Auth0: Mistakes to Love

4 Sep 2020 | OAuth, OAuth0, Optimization

Peer feedback is essential in deciding on vendors and seeking advice on technology problems. Decision-makers responsible for an identity implementation across an app development team can use peer feedback to learn about – and avoid – others’ mistakes.
Expert advice is great, but sometimes the most practical advice comes from those who are trying to accomplish the same goals as you are, and who may have learned from mistakes the experts hadn’t even thought about.
A survey asked your peers about the mistakes they made and how they worked with other teams on previous identity projects, both when they bought and when they built. A successful identity project is never achieved in a vacuum, so we also asked about the mistakes they made in the architecture surrounding their identity implementations.

Getting it right: The mistakes

Identity decision-makers, as self-identified technical decision-makers who remove barriers, define architectural workarounds, and understand the associated product implications, can speed up their own learning by seeing the mistakes others have made in their own projects
So the respondents in this survey generally prioritized security, integrations and compliance, in that order, across all the identity projects.
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The most commonly cited mistakes in build scenarios had to do with underestimating scope, timing, resources required, and complexity:

“The biggest technical mistake was underestimating how much time and effort it would take to develop a secure and robust [identity and access management] solution. It simply took up way too much time to ensure we were secure enough and could integrate with other identity providers”.

The second most commonly cited mistakes in build scenarios involved designing, planning, and testing:

  • “Not making a 100% complete list of regulatory and industry (healthcare) constraints applicable”.
  • “Ignoring legacy systems that would be part of a larger implementation plan”.
  • Not having a “clear map of internal services/ applications and dependencies”.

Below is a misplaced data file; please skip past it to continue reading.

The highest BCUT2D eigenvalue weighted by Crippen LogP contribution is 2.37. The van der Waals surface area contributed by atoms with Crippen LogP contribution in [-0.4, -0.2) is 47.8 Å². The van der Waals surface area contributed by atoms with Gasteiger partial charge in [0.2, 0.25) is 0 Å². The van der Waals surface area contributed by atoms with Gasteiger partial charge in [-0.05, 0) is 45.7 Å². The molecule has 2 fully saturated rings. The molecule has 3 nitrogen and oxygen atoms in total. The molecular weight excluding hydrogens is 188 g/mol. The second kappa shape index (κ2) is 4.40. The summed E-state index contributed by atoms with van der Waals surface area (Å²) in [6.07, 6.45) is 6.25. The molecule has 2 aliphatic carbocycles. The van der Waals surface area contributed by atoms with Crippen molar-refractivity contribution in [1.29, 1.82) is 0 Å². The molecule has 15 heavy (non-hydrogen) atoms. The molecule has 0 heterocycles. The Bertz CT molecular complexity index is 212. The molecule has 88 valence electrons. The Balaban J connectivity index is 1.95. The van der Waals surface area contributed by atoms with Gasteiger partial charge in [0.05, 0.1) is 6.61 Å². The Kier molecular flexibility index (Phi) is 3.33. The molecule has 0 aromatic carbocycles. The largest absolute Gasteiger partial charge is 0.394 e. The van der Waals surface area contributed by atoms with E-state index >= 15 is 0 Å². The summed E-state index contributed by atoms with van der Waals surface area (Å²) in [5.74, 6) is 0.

• “Incomplete assessment of infrastructure components”.
Interestingly, user experience was not mentioned at all as a challenge in build scenarios.

Mistakes in build scenarios

The most commonly cited mistakes in buy scenarios had to do with integration of the identity solution to apps as well as to other parts of the architecture surrounding the solution.

  • “Integration to custom-built solutions has been challenging”.
  • Interfaces with other systems, such as customer service solutions.
  • Integration with cloud and on-premises platforms.

The second most commonly cited mistakes in buy scenarios involved vendor business issues:

  • Licensing.
  • Problems with the vendor’s roadmap direction.
  • Tech support.
  • Feature options.
  • Not based on standards.

Mistakes in buy scenarios

Other elements you are deciding on with buy versus build:

  • Skill, roles, and resources were much less of a problem in buy scenarios versus build, and the problems were of a different nature. In build scenarios, the primary issue was internal skills. In buy scenarios, this still mattered, but there was also an issue of external consulting resources. For example, having to rely too strongly on external expertise to get the solution running.
  • Poor execution and implementation mistakes that were present in the build scenarios virtually disappeared in the buy scenarios.
  • Scope estimation was less of a problem in buy scenarios, representing only 7% of mistake mentions compared with 20% in build scenarios.
Not surprisingly, failing to select “a vendor that can adjust to future needs” was a mistake mentioned in the buy mistakes section only.

Mistakes in the architecture surrounding identity

Firstly, the most commonly cited mistakes in terms of the architecture surrounding the identity solutions had to do with designing, planning and testing:

  • Not properly assessing the current (and sometimes inherited) environment.
  • Considering identity factors like SSO, multi-factor authentication and social logins too late versus earlier on in development.
  • Not taking the time to fully understand the identity solution and map out objectives.
  • Starting too big versus too small and then scaling. Also not testing small bits and then scaling after successful tests.

Moreover, mistakes mentioned in the architecture section exclusively:

  • Resiliency, delivery model, microservices, and continuous delivery models.
  • Overall platform standardization.
  • Storage of user names and passwords, other data issues.
  • Cloud versus on-premises considerations.

Conclusion

Any technical decision comes with good and bad experiences. Understanding others’ experiences is the quickest way to shorten the learning process and come to your own conclusions.
Regardless of whether the decision is buy or build, given the weight of responsibility on the shoulders of identity decision-makers, talking to a vendor like Auth0 can provide a realistic view of a buy scenario with options for customization.

Finally, there’s much more in the complete and free ebook “Mistakes To Love: A Survey of Identity Mistakes”. Take the opportunity to download and read whenever you want or consult whenever you need.

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